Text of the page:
Weightlifting with Lymphedema
Pumping iron may be safe after breast cancer surgery, but doctors urge caution.
If you’ve heard that women shouldn’t lift weights or pick up their children after breast cancer surgery, a recent study suggests that for some women, doing so may be safe. The study, published in the New England Journal of Medicine in August, found that weight lifting does not necessarily increase the risk of painful flare-ups for some women suffering lymphedema, a swelling in the upper limbs that can occur after surgery to remove breast cancer tumors. The finding contradicts the widely held belief that weight lifting exacerbates lymphedema’s symptoms.
During breast cancer surgery, lymph nodes, belonging to the immune system, in the armpit area may be damaged or removed, leading to a build-up of lymph fluid in the arm that can cause painful swelling and lead to infection. An estimated 20 to 40 percent of breast cancer survivors suffer from lymphedema after surgery, and the condition does not have a cure. Lifting heavy things has generally been discouraged among women with lymphedema, due to fears that such activities may further injure the already damaged tissue.
“Our data indicate that careful, controlled weight lifting can be safe for survivors,” said Rehana Ahmed, a dermatologist and cancer epidemiologist at the University of Minnesota Medical School, and one of the study’s authors.
The study followed 141 breast cancer survivors with stable lymphedema in one arm over the course of a year. Half the participants took part in a twice-weekly, supervised strength-training program at a community fitness center, and half did not lift weights. The women who worked out performed upper body exercises such as bench press, biceps curls, and triceps pushdowns, and lower body exercises such as leg press and leg extension. Resistance was increased after two consecutive sessions at a given weight if no lymphedema symptoms arose. Participants wore well-fitted compression sleeves throughout the exercises.
The study found that women in the weight lifting group showed no significant difference in limb swelling compared to women in the non-lifting group, and while 29 percent of women who didn’t lift weights saw their lymphedema symptoms worsen at some point during the study, only 14 percent of those who lifted weights did. Lymphedema symptoms include limb swelling, but also pain, tightness and even skin infections.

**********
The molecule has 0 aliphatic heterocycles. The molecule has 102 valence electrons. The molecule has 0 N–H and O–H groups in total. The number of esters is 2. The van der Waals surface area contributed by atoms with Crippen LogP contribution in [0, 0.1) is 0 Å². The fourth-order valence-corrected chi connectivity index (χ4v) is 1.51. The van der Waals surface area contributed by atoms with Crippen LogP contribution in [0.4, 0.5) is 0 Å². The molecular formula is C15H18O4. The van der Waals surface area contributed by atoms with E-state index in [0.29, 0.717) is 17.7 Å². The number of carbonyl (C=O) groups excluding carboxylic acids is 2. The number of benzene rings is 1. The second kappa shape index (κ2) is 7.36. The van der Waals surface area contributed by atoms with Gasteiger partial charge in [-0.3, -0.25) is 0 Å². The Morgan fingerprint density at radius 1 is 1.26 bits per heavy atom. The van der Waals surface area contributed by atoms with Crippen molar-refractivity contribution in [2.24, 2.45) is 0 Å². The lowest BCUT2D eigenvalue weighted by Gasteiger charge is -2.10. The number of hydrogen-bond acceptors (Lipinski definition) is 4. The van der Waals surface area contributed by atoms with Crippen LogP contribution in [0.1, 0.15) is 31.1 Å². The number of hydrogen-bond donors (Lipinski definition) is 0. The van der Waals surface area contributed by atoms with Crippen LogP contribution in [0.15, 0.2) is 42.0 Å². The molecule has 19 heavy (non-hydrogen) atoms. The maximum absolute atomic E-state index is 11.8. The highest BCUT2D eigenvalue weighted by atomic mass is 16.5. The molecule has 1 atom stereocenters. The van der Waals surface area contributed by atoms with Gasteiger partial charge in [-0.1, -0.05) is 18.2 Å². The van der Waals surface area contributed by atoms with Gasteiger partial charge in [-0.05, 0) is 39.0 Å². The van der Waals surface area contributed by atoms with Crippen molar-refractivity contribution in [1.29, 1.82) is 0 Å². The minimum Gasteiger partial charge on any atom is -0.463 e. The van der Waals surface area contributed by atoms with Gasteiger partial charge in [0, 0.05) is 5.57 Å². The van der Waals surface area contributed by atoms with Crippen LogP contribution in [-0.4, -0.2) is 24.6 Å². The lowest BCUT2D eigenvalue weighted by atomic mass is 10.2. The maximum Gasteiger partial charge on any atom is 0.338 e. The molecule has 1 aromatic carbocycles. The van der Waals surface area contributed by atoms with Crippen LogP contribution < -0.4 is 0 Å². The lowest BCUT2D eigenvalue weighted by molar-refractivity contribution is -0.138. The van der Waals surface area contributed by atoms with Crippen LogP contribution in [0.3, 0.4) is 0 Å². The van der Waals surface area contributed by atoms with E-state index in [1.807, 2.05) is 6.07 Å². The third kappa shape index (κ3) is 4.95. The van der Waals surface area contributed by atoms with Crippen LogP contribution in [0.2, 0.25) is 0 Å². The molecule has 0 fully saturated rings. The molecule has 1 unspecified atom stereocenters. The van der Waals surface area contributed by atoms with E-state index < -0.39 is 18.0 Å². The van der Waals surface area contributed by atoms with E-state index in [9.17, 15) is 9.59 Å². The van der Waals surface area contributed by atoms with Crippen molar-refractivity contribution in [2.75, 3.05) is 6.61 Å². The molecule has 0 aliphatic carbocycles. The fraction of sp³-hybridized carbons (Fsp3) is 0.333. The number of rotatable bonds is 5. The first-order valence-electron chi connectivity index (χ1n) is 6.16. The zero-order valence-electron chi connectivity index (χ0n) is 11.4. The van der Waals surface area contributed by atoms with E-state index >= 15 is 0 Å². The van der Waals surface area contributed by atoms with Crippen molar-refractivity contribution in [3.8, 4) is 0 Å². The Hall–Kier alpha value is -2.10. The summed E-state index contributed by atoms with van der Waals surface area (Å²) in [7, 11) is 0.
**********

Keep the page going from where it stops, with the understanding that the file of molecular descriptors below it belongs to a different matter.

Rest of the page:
Exercise and greater muscle strength increase lymph flow, which may reduce the effects of stress on the affected limb. This could help explain the study’s results, according to the researchers.
“This paper has stirred a lot of great discussion in both the medical and patient communities,” says Mei Fu, a doctor of nursing at New York University. Fu, who was not involved in the study, is cautious to generalize from the study group that all women with breast-cancer-related lymphedema could take up weight lifting with similar results. She points to the large group of eligible patients, more than 3,200 women, from which the authors chose a small number of participants. The study group was selected on a very strict basis. For instance, participants needed to have had cancer in just one breast, could not currently have cancer and could not have been diagnosed with lymphedema within the past year.
There were also fewer women with severe lymphedema in the weight lifting group than in the non-weight-lifting group. Participants with severe lymphedema are more likely to experience symptoms than women with mild or moderate lymphedema, regardless of whether or not they lift weights, according to Fu.
When the study was first released in August, some media outlets touted weight lifting as a way to manage or even cure the disease. It is not a cure and should not be viewed as a way to manage or prevent lymphedema, according to Fu, but as a way to increase overall health and muscle strength. Ahmed, the study co-author, emphasizes the importance of wearing a well-fitted compression garment during exercise, starting slowly and lifting under the supervision of a physical trainer — preferably one who has experience working with cancer survivors to prevent injury.
“What we can infer from this study,” says Fu, “is that with close supervision and a well-fitted compression garment, patients who meet similar criteria as described in the study are safe to perform weight lifting.”